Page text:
Sunday, November 13, 2005

The Woman Question -- Can Girlie Girls Be Taken Seriously? (Or, Are They Just Nice To Us Because . . . ?)

I haven't read Maureen Dowd's Are Men Necessary? but I did read her touted article in the NY Times. Generally, I very much admire Dowd and her style, but her attributing her partnerless status to men not wanting to settle down with smart and ambitious women rubbed me the wrong way. I must agree with Wonkette's snipe, "Thank God we aren't as smart as she is or else we'd never have found a husband."

That aside, I've always respected that she pursued her career on her own terms. She doesn't try to mimic the other male columnists. She doesn't try to meet their standards. She meets her own. When I read her columns or watch her on Meet the Press I never for a second forget that she's a woman. So often we're led to believe that to succeed we need to mask being a woman or at the very least, not put it out front and center.

But do men ever get so distracted or so impressed that they forget we're women? When it comes to our art or our careers, should we take one second to consider "how will this play to the men?" That seems awfully distracting.

Perhaps it should be a consideration if we work in certain sections of advertising.

A couple months after I launched No Tell Motel, I noticed that we were accepting a lot of work from women. This surprised me because the majority of literary journals publish a majority of men. I like a lot of male poets. I even assumed I preferred male poets. I had read a lot more men. I mentioned this to my friend and he said, "That's because men aren't sending to No Tell. The design. All that pink! What man would want his poems there?"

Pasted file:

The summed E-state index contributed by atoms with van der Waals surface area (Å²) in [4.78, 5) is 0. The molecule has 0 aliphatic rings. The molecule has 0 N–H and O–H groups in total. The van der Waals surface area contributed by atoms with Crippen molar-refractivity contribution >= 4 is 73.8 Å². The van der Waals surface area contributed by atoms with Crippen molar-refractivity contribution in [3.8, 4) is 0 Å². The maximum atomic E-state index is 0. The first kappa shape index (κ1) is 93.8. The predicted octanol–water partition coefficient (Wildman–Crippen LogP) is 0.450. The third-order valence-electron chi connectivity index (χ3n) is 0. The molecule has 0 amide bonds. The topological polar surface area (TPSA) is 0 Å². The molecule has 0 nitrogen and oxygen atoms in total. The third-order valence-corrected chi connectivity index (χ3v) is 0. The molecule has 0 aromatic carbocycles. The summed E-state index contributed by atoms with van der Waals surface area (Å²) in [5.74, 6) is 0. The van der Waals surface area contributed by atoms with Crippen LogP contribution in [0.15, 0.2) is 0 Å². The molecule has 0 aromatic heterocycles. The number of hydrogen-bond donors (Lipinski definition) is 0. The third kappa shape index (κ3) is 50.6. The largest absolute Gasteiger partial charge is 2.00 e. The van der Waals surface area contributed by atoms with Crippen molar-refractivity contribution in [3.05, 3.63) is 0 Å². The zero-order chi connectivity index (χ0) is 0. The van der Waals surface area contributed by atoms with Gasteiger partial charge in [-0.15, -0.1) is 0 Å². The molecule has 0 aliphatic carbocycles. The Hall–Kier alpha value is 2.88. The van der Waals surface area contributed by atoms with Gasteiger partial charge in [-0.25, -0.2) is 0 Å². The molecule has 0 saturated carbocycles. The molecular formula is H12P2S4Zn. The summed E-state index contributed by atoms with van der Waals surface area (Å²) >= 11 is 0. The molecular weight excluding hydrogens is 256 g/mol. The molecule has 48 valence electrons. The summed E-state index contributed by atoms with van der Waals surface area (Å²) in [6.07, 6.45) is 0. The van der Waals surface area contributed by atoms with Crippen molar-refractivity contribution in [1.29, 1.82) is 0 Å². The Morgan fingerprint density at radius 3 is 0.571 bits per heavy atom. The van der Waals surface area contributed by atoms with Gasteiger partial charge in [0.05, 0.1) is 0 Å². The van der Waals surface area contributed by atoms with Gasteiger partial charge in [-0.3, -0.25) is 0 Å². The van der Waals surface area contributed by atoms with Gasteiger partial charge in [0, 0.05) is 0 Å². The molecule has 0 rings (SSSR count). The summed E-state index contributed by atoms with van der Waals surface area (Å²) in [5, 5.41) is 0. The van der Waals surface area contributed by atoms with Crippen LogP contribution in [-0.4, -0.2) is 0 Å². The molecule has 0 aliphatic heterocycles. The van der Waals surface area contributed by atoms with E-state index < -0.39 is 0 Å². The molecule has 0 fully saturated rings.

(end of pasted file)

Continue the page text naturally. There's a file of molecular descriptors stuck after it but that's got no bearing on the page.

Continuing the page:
This worried me. I wondered if by simply being myself was I alienating/turning off potential male contributors?

I have some anecdotal experiences that suggest that might be the case in some instances.

But let's do the man thing and look at the numbers. As of tonight, No Tell has published (or agreed to publish) 31 men (46%) and 36 women (54%).

A noticeable lean towards women. Compared to many other poetry magazines we're practically the Lifetime network.

But my friend was wrong. Apparently many men want do want their poems to be surrounded by sweet girlie pinkiness. 55% of our submissions have been sent by men while only 40% are from women. I am not sure about 5% -- the authors either used initials or have gender neutral names.

When I read a poetry magazine, I never start counting women. If it's a 60/40 ratio (either way), I'm probably not going to notice. But when it's around 80% male, I do notice. How could I not? It's the same way when I walk into a room. If there's 20 people in a room and only 4 are women, it's a sausage party.

I'm writing that matter-of-factly. That doesn't upset me. There are lots of reasons why publications lean certains ways. Most of these reasons aren't nearly as insidious as some might suggest. I guess I could spend a bunch of time pointing out why this is and what they should do to change and make themselves more open or representative or do something they're not doing.

But who am I to tell you how to do your job? I don't want you to tell me how to do my job. I don't want my job to be pointing out everything that's wrong with your job.

I'll just show you how it's supposed to be done and you can either appreciate what I'm doing or you can find reasons to dismiss or ignore the job I'm doing.